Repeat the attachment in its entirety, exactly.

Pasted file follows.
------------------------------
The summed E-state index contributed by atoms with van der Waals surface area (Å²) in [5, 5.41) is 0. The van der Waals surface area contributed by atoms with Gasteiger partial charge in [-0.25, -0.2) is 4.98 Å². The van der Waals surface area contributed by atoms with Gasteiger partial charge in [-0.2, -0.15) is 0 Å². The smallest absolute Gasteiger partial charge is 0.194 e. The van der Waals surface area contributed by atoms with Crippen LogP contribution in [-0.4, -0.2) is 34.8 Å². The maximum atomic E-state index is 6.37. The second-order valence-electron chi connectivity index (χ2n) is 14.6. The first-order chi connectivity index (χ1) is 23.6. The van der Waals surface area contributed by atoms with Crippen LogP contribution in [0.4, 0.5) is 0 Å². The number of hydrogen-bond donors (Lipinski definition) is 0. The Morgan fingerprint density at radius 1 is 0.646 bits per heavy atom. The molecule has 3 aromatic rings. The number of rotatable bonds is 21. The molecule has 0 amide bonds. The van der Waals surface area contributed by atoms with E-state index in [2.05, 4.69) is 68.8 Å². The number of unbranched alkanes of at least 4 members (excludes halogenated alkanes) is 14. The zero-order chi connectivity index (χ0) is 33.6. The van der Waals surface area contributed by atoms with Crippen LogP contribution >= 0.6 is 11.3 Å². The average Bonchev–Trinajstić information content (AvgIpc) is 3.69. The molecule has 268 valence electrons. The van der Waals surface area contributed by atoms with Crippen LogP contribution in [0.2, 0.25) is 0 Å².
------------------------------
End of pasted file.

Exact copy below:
The summed E-state index contributed by atoms with van der Waals surface area (Å²) in [5, 5.41) is 0. The van der Waals surface area contributed by atoms with Gasteiger partial charge in [-0.25, -0.2) is 4.98 Å². The van der Waals surface area contributed by atoms with Gasteiger partial charge in [-0.2, -0.15) is 0 Å². The smallest absolute Gasteiger partial charge is 0.194 e. The van der Waals surface area contributed by atoms with Crippen LogP contribution in [-0.4, -0.2) is 34.8 Å². The maximum atomic E-state index is 6.37. The second-order valence-electron chi connectivity index (χ2n) is 14.6. The first-order chi connectivity index (χ1) is 23.6. The van der Waals surface area contributed by atoms with Crippen LogP contribution in [0.4, 0.5) is 0 Å². The number of hydrogen-bond donors (Lipinski definition) is 0. The Morgan fingerprint density at radius 1 is 0.646 bits per heavy atom. The molecule has 3 aromatic rings. The number of rotatable bonds is 21. The molecule has 0 amide bonds. The van der Waals surface area contributed by atoms with E-state index in [2.05, 4.69) is 68.8 Å². The number of unbranched alkanes of at least 4 members (excludes halogenated alkanes) is 14. The zero-order chi connectivity index (χ0) is 33.6. The van der Waals surface area contributed by atoms with Crippen LogP contribution >= 0.6 is 11.3 Å². The average Bonchev–Trinajstić information content (AvgIpc) is 3.69. The molecule has 268 valence electrons. The van der Waals surface area contributed by atoms with Crippen LogP contribution in [0.2, 0.25) is 0 Å².